Dulcinea Craft Chocolate

A balanced diet is chocolate in both hands.”

“If there’s no chocolate, I’m not going to heaven.”

“Friendship is sharing the last piece of chocolate.”

These are chocolate-related quotes that can be found online in many different places, but did you know that Beaver County is now home to one of the most unique chocolate operations in the region?

Dulcinea Craft Chocolate, located in the county seat of Beaver, has taken chocolate to another level of quality and craftsmanship. Owner and chocolate maker Laurie Rice operates under the principle of a “labor of love,” as in her love and passion for making a chocolate that is of the utmost quality. We will examine the process of making craft chocolate, as well as why Rice decided to make this her vocation.

The Process

Cacao beans arrive in burlap sacks directly from the source – the Tropics and Latin America. Farmers in located in Belize, Bolivia and the Dominican Republic ship their beans directly to Dulcinea’s headquarters in Beaver where the process begins.

This form of “direct trade” allows relationships to grow between farmer and chocolate maker resulting in higher prices for the farmer, and higher quality cacao for the chocolate maker. Dulcinea partners with a larger craft chocolate maker who personally visits the farms, assures quality control, and coordinates the exporting of the beans. Rice plans on making her visit to Belize in 2015 to meet the farmers who grow the beans.

Before the beans become chocolate, they must be cleaned, sorted and roasted. Roasting develops the inherent flavors while evaporating away any remaining moisture. Cacao has an outer shell that must be removed. The release of moisture also helps to separate the outer shell from the bean.

After the beans have been roasted and cooled, the outer shell is removed. This step is known as cracking and winnowing. Once a bean is cracked, it is referred to as a nib. The nibs are run through a winnowing machine, which draws away the lighter shell and leaves the heavier nibs behind. This is an extremely tedious process and takes a lot of time and effort.

The nibs then go into a stone grinder, to which sugar is later added. The chocolate is then “conched” until optimum flavor is achieved. Next, the chocolate is poured into pans and left to rest for four weeks. This allows the chocolate time to mature and mellow.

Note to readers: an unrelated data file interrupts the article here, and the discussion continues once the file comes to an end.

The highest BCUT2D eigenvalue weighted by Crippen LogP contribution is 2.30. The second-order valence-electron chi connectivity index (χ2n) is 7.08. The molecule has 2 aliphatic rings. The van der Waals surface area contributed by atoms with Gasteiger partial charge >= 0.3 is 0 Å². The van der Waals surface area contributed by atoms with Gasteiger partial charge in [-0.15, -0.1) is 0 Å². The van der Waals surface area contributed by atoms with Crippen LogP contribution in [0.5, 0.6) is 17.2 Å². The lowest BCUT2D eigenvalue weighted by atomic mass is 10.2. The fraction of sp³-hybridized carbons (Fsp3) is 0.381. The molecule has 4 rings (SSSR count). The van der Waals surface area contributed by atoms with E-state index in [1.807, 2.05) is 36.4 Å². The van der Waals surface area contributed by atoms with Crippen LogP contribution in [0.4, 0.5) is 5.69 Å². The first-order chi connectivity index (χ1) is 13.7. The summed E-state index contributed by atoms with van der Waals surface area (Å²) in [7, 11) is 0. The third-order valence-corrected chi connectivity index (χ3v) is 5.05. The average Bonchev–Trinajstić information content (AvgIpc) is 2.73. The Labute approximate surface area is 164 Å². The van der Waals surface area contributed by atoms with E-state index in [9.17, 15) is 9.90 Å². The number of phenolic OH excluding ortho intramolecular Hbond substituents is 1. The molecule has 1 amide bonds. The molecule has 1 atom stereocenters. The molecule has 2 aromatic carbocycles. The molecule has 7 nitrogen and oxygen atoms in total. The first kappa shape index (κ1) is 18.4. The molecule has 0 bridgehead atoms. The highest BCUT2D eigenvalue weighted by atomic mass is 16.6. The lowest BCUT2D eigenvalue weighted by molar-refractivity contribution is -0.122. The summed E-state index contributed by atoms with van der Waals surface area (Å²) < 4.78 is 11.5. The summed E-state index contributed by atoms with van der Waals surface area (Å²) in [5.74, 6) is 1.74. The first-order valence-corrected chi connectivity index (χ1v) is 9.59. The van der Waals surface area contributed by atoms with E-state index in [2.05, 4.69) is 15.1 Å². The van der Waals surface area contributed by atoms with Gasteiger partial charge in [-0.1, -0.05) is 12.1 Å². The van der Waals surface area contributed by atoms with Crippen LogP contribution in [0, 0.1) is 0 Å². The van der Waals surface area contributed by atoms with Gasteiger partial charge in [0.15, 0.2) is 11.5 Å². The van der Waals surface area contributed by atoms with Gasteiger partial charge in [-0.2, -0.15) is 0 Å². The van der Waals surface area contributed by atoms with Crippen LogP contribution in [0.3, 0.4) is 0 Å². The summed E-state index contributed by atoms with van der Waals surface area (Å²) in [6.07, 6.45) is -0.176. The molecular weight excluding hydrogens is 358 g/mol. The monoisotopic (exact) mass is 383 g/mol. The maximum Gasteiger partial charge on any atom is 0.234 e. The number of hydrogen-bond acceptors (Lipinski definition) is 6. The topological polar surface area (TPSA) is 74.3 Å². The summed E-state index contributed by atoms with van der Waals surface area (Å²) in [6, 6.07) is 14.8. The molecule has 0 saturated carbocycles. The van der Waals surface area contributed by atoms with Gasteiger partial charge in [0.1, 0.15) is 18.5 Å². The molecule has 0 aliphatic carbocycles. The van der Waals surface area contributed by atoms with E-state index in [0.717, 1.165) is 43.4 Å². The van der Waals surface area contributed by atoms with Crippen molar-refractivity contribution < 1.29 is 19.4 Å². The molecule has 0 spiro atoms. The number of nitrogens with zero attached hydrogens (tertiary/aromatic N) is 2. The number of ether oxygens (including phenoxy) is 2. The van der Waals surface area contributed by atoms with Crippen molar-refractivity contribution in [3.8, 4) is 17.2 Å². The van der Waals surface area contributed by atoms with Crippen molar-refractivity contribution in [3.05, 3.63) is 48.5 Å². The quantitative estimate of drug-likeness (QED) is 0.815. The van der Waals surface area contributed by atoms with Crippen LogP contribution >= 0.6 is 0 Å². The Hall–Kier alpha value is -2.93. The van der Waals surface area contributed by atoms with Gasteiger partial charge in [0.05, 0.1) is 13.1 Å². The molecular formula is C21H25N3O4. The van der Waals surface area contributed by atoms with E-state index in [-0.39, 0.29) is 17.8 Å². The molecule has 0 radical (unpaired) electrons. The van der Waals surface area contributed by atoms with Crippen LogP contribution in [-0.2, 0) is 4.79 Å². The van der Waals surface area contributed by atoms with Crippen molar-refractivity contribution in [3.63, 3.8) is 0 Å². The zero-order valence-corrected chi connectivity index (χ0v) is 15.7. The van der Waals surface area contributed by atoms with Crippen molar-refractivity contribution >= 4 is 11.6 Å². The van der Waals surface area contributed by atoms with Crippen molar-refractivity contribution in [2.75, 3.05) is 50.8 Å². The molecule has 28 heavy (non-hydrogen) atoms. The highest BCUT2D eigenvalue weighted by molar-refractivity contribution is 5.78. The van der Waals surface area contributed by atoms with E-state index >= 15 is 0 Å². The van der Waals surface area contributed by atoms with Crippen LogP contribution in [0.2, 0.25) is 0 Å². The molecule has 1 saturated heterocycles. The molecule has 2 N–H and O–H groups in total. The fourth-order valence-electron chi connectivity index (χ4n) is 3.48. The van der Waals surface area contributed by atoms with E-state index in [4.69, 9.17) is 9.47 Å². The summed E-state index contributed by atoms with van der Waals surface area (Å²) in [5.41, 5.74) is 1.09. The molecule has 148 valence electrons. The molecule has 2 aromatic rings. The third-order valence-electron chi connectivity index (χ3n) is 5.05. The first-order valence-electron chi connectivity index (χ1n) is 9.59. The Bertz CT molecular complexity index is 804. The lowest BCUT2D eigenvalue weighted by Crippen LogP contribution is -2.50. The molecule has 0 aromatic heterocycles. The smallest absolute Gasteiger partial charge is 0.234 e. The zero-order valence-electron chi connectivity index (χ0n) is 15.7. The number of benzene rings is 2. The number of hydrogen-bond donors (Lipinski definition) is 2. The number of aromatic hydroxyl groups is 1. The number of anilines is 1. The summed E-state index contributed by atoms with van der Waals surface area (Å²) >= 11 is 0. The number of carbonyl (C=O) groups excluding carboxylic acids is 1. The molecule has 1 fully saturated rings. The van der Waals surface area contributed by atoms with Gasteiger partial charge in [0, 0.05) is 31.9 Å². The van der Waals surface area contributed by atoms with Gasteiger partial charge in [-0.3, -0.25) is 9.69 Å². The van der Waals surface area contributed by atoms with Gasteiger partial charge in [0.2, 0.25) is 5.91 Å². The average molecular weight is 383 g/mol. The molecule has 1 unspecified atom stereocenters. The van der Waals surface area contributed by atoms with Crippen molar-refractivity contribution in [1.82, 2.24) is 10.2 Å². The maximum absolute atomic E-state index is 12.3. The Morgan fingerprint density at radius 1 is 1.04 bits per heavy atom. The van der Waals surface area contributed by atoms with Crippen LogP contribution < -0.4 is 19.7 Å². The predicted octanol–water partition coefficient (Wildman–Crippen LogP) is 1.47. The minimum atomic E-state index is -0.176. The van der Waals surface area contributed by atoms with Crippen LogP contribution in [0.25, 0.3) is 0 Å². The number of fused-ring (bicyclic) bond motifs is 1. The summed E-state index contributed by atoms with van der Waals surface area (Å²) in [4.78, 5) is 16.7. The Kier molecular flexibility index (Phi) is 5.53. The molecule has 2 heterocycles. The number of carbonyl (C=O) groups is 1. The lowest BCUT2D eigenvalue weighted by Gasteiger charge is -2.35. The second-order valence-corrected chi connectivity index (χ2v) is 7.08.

When the aging process is complete, the chocolate is tempered, molded into bars, and hand wrapped. It takes a little over one month from a cacao bean to turn into a bar of chocolate. This aging process, all done by hand, is what separates Dulcinea from your conventional chocolatiers.


About Dulcinea

The name Dulcinea comes from a character in the novel, Don Quixote. Dulcinea is Don Quixote’s love, his sweet perfection.

Rice shares the same sentiments about the chocolate she makes. She cited her inspiration for starting a craft chocolate business: “About twelve years ago, we stumbled upon a documentary film about cacao farmers and were startled by how little we knew about the chocolate we loved so well.

We didn’t realize it then, but that was the beginning of our journey into chocolate making.  The documentary sparked a desire to learn more about cacao, the farmers, and the industry as a whole.  Each new bit of information gave rise to a desire to make our own chocolate – a healthier indulgence that would be both delicious and socially responsible.”

Dulcinea has a variety of different products, including but not limited to:

  • salted caramel espresso truffles using grass fed cream and butter and non-GMO rice syrup
  • coconut truffles that are dairy-free
  • raspberry truffles when organic raspberries are available
  • 70% Belize with Sea Salt
  • 68% Belize with Cinnamon
  • 70% Dominican Republic with cacao nibs
  • 70% Bolivia

The chocolate that Dulcinea produces is loaded with antioxidants, polyphenols, and flavanols, more so than even known superfruits such as blueberries, pomegranates, and Acai berries.Each bar weighs 2.8 ounces. Each piece of chocolate is hand wrapped in the form of an apron.

Rice said, “The act of tying on an apron is symbolic.  It means something wonderful is about to happen in the kitchen, something made by hand with love.”

Where to Buy

Currently, Dulcinea can be found at Sapling and Sons along Third Street in Beaver. Rice is in the process of seeking other partners, and vice a versa. She hopes to be in five different locations in Beaver and Allegheny counties by the end of this year, while continuing to grow and expand in 2015.

However, Rice is taking wholesale and holiday orders through her website, where you can buy dark chocolate in bulk.

Photo Credit for this AWESOME photography: Alyssa Florentine

Marc is a lifelong resident of Beaver County. A 2001 graduate of Center High School and 2005 graduate of Point Park University, Marc is employed by the Pennsylvania Cyber Charter School and officiates high school and college football. Follow Marc on Twitter, Snapchat, and Instagram @marcgrando